The Power of Stories

Telling stories is the best way to teach, persuade, and even understand ourselves.

"Writers Do Not Give Up on People"

To move the heart, construct your characters carefully.

Books and heart
As a so-called expert on writing and flow, I'm always delighted to locate additional anecdotal evidence that good writing frequently originates from an altered state of consciousness. Call it flow, call it a trance.

As accomplished author Roger Rosenblatt explains in his latest book Unless It Moves the Human Heart: The Craft and Art of Writing:

The orderly, sequential story you read probably came out of an initially mysterious moment, and a trance. . . . The final product probably wound up looking nothing like what the author originally envisioned.

Rosenblatt is an award-winning essayist, novelist, memoirist, and playwright, as well as a teacher of writing at Harvard. His recent 155-page book, Unless It Moves the Human Heart, uses fictional techniques to simulate a stimulating creative writing class. He includes made-up conversations featuring feisty comments by students and playful yet insightful responses by himself.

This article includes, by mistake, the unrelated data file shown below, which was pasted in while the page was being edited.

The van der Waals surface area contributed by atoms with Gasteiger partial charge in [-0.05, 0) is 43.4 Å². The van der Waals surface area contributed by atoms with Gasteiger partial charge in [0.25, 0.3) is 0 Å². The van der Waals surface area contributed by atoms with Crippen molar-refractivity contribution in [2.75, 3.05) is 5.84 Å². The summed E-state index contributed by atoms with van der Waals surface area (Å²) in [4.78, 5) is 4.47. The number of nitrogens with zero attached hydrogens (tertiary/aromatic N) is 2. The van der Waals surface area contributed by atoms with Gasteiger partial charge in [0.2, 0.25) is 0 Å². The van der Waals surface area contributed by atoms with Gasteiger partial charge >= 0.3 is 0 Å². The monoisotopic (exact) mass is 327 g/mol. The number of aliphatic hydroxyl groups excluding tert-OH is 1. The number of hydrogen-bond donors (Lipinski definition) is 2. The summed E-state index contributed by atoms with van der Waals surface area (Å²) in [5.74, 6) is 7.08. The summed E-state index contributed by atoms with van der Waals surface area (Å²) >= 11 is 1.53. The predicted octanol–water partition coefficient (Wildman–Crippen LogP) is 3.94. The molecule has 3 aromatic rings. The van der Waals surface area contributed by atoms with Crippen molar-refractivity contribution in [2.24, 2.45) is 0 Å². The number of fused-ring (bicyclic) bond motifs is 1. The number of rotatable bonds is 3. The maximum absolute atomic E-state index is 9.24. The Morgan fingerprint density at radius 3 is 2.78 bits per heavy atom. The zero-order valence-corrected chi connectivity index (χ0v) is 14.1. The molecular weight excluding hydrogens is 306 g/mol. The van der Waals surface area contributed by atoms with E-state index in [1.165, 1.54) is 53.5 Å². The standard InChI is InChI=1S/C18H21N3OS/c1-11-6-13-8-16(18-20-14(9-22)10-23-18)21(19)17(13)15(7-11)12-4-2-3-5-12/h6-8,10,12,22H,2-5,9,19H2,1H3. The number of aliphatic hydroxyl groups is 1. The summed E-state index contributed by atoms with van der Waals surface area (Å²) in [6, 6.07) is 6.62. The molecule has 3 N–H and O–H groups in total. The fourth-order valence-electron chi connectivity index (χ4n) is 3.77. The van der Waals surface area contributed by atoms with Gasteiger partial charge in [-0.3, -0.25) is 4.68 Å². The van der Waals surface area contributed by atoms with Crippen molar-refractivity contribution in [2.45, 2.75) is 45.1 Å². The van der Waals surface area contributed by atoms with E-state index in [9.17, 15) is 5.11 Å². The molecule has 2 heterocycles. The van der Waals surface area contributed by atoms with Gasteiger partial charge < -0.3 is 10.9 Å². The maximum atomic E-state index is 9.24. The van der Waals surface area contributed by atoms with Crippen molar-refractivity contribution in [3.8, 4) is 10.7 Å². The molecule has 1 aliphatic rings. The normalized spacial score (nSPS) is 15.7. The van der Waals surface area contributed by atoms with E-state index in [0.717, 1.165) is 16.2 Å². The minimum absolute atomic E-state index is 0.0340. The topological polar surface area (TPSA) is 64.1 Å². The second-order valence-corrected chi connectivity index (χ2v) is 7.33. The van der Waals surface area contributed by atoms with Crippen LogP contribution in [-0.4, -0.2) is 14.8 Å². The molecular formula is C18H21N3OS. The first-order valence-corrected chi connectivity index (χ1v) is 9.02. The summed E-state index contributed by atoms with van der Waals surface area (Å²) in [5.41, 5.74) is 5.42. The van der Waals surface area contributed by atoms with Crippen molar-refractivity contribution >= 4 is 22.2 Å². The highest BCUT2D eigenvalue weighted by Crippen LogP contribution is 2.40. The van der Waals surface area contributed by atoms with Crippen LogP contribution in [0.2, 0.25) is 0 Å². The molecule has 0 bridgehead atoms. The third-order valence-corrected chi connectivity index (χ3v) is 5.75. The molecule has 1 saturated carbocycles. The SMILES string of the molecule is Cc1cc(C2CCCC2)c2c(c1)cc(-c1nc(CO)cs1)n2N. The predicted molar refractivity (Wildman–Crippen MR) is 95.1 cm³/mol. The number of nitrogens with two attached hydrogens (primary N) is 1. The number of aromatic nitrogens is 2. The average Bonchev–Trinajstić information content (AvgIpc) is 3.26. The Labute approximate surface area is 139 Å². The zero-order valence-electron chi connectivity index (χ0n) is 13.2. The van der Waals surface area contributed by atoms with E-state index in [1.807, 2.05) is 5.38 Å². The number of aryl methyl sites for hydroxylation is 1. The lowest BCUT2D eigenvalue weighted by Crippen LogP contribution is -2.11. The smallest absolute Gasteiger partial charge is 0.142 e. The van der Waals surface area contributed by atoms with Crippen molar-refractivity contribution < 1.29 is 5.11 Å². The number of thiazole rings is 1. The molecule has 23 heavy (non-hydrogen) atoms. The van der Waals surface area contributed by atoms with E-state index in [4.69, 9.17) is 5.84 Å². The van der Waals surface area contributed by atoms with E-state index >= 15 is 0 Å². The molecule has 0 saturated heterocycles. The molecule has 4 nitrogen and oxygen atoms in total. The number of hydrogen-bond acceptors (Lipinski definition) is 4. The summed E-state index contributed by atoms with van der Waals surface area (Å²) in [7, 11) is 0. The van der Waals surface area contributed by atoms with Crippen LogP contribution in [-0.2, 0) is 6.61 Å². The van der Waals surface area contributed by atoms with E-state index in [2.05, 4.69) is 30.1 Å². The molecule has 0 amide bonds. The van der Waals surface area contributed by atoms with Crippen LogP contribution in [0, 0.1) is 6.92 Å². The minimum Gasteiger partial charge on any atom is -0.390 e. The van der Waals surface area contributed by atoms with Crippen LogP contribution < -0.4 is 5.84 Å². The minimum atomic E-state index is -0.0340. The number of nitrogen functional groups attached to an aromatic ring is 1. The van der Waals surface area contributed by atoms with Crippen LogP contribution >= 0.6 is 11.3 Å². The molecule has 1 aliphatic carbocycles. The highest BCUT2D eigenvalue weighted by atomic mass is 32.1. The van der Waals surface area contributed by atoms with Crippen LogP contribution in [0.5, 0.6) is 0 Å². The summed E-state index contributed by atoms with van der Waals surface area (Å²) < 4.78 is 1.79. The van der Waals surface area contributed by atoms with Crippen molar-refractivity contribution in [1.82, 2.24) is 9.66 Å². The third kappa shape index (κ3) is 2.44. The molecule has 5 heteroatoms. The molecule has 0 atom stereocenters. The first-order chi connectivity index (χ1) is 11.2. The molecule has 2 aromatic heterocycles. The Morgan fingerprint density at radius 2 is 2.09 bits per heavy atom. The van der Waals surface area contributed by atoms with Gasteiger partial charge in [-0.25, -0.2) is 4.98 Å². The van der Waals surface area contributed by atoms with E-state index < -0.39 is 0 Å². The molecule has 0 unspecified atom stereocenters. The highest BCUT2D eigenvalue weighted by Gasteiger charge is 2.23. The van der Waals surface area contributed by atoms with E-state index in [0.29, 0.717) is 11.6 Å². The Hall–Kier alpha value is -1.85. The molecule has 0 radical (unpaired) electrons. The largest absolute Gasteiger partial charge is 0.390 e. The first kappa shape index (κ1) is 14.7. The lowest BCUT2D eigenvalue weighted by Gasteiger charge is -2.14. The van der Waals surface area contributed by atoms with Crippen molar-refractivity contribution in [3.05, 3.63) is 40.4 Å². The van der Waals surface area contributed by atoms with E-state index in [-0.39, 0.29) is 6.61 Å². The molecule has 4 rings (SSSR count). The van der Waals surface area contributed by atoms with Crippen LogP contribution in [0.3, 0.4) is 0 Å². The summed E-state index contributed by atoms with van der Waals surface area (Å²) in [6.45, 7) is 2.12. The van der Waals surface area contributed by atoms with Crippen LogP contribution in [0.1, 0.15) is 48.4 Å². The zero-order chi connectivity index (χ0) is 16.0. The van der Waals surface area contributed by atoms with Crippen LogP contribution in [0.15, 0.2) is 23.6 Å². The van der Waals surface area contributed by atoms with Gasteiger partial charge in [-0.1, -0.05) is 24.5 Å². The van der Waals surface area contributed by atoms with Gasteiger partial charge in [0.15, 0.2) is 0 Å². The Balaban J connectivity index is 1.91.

Far from a point-by-point how-to, Unless leads the reader into a clearer (though still a bit nebulous) understanding of how imagination (rather than mere invention) brings life--and importance--to a novel or other piece of writing.

Here are a couple of examples of Rosenblatt's tone. For instance, he tells how good fictional characters are constructed:

Writers do not give up on people. When characters in real life cease to be interesting because they seem to fall into categories and are subject to easy generalities, people no longer pay attention to them. That is precisely the moment when writers pay the keenest attention to them, for there is nothing stranger than the ordinary-seeming man. Either he is more honorable, or more treacherous, or more anything else than he appears, but he is never what he appears.

Unless It Moves the Human Heart
And, pointing up a difference between fiction and nonfiction, Rosenblatt points out that when writing an essay or memoir, make yourself likeable to earn your readers' trust. "There's nothing like the confession of human frailty to draw the reader straight to you." Arrogance and pomposity can make interesting characters, but if the character is yourself, you risk losing many readers.

  • Here's a brief YouTube video of Rosenblatt reading from the end of the book.


The Power of Stories